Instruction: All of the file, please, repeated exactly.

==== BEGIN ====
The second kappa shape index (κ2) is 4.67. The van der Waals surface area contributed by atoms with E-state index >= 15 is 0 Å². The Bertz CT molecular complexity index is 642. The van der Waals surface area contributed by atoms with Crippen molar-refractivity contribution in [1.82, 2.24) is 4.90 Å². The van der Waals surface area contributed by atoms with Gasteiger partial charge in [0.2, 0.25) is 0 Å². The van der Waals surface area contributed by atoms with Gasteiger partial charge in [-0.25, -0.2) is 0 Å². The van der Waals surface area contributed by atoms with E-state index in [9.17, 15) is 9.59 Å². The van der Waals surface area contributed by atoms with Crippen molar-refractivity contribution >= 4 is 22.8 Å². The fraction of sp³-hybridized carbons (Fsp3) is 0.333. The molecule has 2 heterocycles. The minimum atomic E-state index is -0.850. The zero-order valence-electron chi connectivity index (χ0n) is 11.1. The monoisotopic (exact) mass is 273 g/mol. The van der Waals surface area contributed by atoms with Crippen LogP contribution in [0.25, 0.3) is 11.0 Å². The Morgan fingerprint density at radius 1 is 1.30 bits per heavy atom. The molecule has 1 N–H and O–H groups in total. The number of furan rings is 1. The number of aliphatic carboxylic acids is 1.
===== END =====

The second kappa shape index (κ2) is 4.67. The van der Waals surface area contributed by atoms with E-state index >= 15 is 0 Å². The Bertz CT molecular complexity index is 642. The van der Waals surface area contributed by atoms with Crippen molar-refractivity contribution in [1.82, 2.24) is 4.90 Å². The van der Waals surface area contributed by atoms with Gasteiger partial charge in [0.2, 0.25) is 0 Å². The van der Waals surface area contributed by atoms with Gasteiger partial charge in [-0.25, -0.2) is 0 Å². The van der Waals surface area contributed by atoms with E-state index in [9.17, 15) is 9.59 Å². The van der Waals surface area contributed by atoms with Crippen molar-refractivity contribution >= 4 is 22.8 Å². The fraction of sp³-hybridized carbons (Fsp3) is 0.333. The molecule has 2 heterocycles. The minimum atomic E-state index is -0.850. The zero-order valence-electron chi connectivity index (χ0n) is 11.1. The monoisotopic (exact) mass is 273 g/mol. The van der Waals surface area contributed by atoms with Crippen LogP contribution in [0.25, 0.3) is 11.0 Å². The Morgan fingerprint density at radius 1 is 1.30 bits per heavy atom. The molecule has 1 N–H and O–H groups in total. The number of furan rings is 1. The number of aliphatic carboxylic acids is 1.